As a kid I read the first three books of Stephen Lawhead’s Pendragon Cycle (all that were published at the time), his take on the Arthurian legends. I also read an account by Sir James Knowles that a family friend gave me. I’ve encountered versions of it since then (most notably the Fisher King stuff in Last Call by Tim Powers, among my favorite novels). But Arthurian legend isn’t a genre I automatically seek out. But back in 2016 I discovered Lavie Tidhar and had read eight of his books. He is a master of taking disparate genres and making them work together when it really seems it shouldn’t. The elevator pitch for this was that it was Arthur by way of Pulp Fiction or Goodfellas, so given my previous experience with Tidhar’s work, I was sold immediately. And, having read so much Tidhar, I should have known that wouldn’t be all.
That is an accurate take on the beginning and then the ending of the book. After a brief (and brutal) account of Uther, Arthur’s father’s rise and fall (which set the tone for Tidhar’s take on political power as gangsterism), the book picks up with Arthur and Kay as fifteen/sixteen year old gangsters running a protection racket in post-Roman Londinium . This was catnip for me. I love genre mashups and I love both crime and fantasy fiction. It directly references Tarantino and Scorcese and probably more I missed. But Tidhar doesn’t hold that vibe, which could eventually grow old and make for a too on the nose political point, past it’s breaking point. He gives you just enough, before turning to a more fairy/fae/elfland style fantasy, albeit one whose politics mirror the Londinium ones. And before that could grow old, it morphs into a wuxia/kung-fu movie by way of Jewish diaspora. Then it flash forwards to a Roadside Picnic style scifi. (If you’re unfamiliar, that was a big influence on Annihilation, both the Jeff Vandemeer novel and the movie. It was the basis for the Tarkovsky movie Stalker. For the record, I haven’t read the book, but was spoiled on its story.) Then all the genres and plot strands come together in a big battle that is more Gangs of New York than Minas Tirith. And as divergent as these genres are, Tidhar makes them into a unified whole while creating an absolutely convincing world and point of view.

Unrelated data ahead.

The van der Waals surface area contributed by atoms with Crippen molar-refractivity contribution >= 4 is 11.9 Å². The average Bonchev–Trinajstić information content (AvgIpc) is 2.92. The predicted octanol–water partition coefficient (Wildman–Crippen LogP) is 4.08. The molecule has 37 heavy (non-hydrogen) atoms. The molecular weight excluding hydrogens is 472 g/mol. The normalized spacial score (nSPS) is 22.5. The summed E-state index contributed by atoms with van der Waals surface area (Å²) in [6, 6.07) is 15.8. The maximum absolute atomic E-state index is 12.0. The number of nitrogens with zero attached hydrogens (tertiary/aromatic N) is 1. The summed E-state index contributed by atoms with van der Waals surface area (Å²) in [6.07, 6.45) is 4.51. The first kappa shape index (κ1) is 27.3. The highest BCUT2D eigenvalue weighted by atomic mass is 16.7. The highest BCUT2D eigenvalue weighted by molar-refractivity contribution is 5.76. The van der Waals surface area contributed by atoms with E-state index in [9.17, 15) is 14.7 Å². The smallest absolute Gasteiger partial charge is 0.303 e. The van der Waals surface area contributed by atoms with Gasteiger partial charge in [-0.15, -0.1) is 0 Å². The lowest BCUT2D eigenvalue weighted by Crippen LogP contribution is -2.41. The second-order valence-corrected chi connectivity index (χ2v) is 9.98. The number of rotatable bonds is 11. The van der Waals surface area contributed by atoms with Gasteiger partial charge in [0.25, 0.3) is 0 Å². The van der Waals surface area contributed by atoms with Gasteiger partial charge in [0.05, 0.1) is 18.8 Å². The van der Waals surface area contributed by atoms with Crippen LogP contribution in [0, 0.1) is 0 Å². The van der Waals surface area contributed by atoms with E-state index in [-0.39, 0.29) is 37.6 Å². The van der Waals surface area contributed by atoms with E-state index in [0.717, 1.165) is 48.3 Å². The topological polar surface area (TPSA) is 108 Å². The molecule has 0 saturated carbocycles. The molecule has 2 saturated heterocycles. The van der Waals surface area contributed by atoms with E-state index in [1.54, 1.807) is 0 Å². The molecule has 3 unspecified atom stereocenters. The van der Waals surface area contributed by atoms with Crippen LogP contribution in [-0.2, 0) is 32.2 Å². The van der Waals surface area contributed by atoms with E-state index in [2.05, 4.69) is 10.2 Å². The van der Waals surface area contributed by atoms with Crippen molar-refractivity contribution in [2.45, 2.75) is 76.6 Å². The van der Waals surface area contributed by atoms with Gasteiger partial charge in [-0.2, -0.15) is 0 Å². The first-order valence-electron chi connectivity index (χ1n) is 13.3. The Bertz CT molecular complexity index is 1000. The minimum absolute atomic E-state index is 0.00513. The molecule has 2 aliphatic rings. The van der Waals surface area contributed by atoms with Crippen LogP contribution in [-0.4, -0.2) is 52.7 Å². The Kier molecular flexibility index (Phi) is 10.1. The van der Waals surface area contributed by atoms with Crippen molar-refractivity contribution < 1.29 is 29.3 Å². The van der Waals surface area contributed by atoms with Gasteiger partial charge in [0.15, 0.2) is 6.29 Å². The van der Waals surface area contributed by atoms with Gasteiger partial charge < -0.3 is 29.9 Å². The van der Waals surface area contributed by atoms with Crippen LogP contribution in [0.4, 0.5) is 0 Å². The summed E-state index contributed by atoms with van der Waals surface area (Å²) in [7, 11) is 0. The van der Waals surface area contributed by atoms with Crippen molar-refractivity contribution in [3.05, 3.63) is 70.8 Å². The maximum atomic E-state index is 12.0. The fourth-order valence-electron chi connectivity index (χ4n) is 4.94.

I do not like didacticism in fiction as a rule. If a novel gets too didactic it puts me off unless there are a lot of other things I love about it to counterbalance it. Wendell Berry does a great job of making me overlook his didacticism. But that doesn’t mean I don’t like books with a strong political point. If the point doesn’t arise naturally from the work, or if it overwhelms the art of the story, I generally get so annoyed that I dock the book, even if I agree with the point. If I want to read an essay or a tract, I’ll read an essay or a tract. I don’t like being preached at. By Force Alone is a clinic in how to do it right, even if he toes that line a couple times. The book’s title becomes a bit of a refrain early on, talking about how power is gained by force. But he stopped that before it became onerous. And by illustrating how much the native characters saw the Angles and Saxons as outsiders invading their country he illustrates how ridiculous white/Anglo-Saxon supremacy is, and makes a strong point about the movement driving Brexit without being preachy. It’s impossible to miss the point, but the book is first and foremost a compelling adventure novel, and the point is made all the more strongly for it. Try explaining to an alien completely unfamiliar with centuries of mythologizing why Arthur is a hero and not a thug. Chivalry would seem like a bad joke to these characters. The book is unrelenting in its portrayal of the brutality that people are capable in their quest for power. It understands that quest is usually built by demonizing another group.
But for all that, it’s primarily a well written, hyperviolent, funny and compelling adventure novel. I read it in a single day. Tidhar is a master, and this is one of his best books.
Owned But Previously Unread 2020 1/